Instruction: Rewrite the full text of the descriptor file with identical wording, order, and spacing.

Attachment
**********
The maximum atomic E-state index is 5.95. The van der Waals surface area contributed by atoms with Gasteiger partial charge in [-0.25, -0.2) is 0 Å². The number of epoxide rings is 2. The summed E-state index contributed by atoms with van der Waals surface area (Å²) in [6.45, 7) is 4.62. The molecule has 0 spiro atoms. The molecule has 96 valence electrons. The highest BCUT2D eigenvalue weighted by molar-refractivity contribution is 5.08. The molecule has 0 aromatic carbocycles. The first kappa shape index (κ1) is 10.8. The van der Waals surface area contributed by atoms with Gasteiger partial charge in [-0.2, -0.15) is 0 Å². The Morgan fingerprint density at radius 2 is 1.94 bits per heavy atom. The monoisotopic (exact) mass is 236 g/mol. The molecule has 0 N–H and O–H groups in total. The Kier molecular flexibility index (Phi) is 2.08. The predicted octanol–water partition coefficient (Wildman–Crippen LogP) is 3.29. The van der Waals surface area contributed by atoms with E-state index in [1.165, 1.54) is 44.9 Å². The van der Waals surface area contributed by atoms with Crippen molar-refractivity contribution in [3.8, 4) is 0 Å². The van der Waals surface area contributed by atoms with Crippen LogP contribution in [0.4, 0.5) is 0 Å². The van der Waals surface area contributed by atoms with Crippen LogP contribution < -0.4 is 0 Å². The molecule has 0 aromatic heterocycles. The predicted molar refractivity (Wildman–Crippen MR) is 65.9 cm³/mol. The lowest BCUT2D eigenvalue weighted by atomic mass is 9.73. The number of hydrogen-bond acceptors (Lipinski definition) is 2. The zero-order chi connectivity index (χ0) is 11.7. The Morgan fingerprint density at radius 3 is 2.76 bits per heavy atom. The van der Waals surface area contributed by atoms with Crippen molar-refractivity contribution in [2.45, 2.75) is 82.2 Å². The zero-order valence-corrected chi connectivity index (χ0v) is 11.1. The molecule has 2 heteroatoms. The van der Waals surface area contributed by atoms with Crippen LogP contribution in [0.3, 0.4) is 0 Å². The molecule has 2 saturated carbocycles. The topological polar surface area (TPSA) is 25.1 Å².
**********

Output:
The maximum atomic E-state index is 5.95. The van der Waals surface area contributed by atoms with Gasteiger partial charge in [-0.25, -0.2) is 0 Å². The number of epoxide rings is 2. The summed E-state index contributed by atoms with van der Waals surface area (Å²) in [6.45, 7) is 4.62. The molecule has 0 spiro atoms. The molecule has 96 valence electrons. The highest BCUT2D eigenvalue weighted by molar-refractivity contribution is 5.08. The molecule has 0 aromatic carbocycles. The first kappa shape index (κ1) is 10.8. The van der Waals surface area contributed by atoms with Gasteiger partial charge in [-0.2, -0.15) is 0 Å². The Morgan fingerprint density at radius 2 is 1.94 bits per heavy atom. The monoisotopic (exact) mass is 236 g/mol. The molecule has 0 N–H and O–H groups in total. The Kier molecular flexibility index (Phi) is 2.08. The predicted octanol–water partition coefficient (Wildman–Crippen LogP) is 3.29. The van der Waals surface area contributed by atoms with E-state index in [1.165, 1.54) is 44.9 Å². The van der Waals surface area contributed by atoms with Crippen molar-refractivity contribution in [3.8, 4) is 0 Å². The van der Waals surface area contributed by atoms with Crippen LogP contribution in [0.4, 0.5) is 0 Å². The van der Waals surface area contributed by atoms with Crippen LogP contribution < -0.4 is 0 Å². The molecule has 0 aromatic heterocycles. The predicted molar refractivity (Wildman–Crippen MR) is 65.9 cm³/mol. The lowest BCUT2D eigenvalue weighted by atomic mass is 9.73. The number of hydrogen-bond acceptors (Lipinski definition) is 2. The zero-order chi connectivity index (χ0) is 11.7. The Morgan fingerprint density at radius 3 is 2.76 bits per heavy atom. The van der Waals surface area contributed by atoms with Crippen molar-refractivity contribution in [2.45, 2.75) is 82.2 Å². The zero-order valence-corrected chi connectivity index (χ0v) is 11.1. The molecule has 2 heteroatoms. The van der Waals surface area contributed by atoms with Crippen LogP contribution in [0.3, 0.4) is 0 Å². The molecule has 2 saturated carbocycles. The topological polar surface area (TPSA) is 25.1 Å².